The idea that we can solve problems by building physical barriers is a persistent human fantasy.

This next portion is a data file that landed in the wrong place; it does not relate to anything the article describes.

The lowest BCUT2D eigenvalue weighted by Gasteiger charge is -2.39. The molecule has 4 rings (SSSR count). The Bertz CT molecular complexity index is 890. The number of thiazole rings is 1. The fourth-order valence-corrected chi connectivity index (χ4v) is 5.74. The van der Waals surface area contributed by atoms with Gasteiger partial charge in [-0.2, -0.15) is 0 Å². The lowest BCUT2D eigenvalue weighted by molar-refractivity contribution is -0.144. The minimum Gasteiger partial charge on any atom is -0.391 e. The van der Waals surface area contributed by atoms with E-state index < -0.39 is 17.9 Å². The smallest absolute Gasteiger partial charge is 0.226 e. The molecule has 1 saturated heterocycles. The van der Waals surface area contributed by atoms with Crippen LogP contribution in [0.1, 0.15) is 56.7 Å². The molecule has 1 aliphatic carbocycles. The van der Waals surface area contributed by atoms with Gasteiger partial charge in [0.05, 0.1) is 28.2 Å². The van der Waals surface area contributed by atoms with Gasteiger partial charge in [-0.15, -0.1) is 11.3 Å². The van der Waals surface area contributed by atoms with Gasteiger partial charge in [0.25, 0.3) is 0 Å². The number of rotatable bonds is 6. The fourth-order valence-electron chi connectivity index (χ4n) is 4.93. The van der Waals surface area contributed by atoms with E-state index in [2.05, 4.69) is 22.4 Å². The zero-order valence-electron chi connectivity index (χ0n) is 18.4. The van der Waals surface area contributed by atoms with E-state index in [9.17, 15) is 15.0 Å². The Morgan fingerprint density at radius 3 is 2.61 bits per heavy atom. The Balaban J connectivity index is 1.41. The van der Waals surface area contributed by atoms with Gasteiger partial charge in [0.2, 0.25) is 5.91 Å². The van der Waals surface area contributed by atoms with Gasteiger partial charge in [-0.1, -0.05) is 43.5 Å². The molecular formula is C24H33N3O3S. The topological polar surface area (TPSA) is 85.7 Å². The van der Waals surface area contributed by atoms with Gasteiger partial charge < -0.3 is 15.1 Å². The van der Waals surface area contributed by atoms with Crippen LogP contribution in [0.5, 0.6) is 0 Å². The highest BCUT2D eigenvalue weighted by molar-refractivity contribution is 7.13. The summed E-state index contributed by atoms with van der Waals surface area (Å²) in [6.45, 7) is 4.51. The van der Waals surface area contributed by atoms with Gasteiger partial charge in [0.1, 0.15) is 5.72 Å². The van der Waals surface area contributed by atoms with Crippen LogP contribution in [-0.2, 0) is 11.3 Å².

Even though Donald J. Trump took a brief break from stumping the other day to open a new Trump hotel, in Washington, D.C., he has rarely paused in nearly 18 months of political campaigning in selling the American electorate hard on his latest, most ambitious, mega-development: the Wall. As if lifted from a real estate brochure, the adjectives, stitched together, soothe and seduce: “An impenetrable, physical, tall, powerful, beautiful, southern” — the “southern” rather innocuously tucked in, like a house advertising “southern exposure” — “border wall.” No one really knows what the Wall is — neither its physical manifestation nor, more important, the policies needed to undergird its construction — but that hardly matters. For whether there ever will be an actual wall or not, it already exists as an idea, a piece of political theater, as a metaphor. Perhaps Mr. Trump has taken inspiration from the Kim dynasty of North Korea, which makes much propaganda value from the 26-foot-high concrete border wall built by the “fascist clique” of South Korea — a wall that does not exist.
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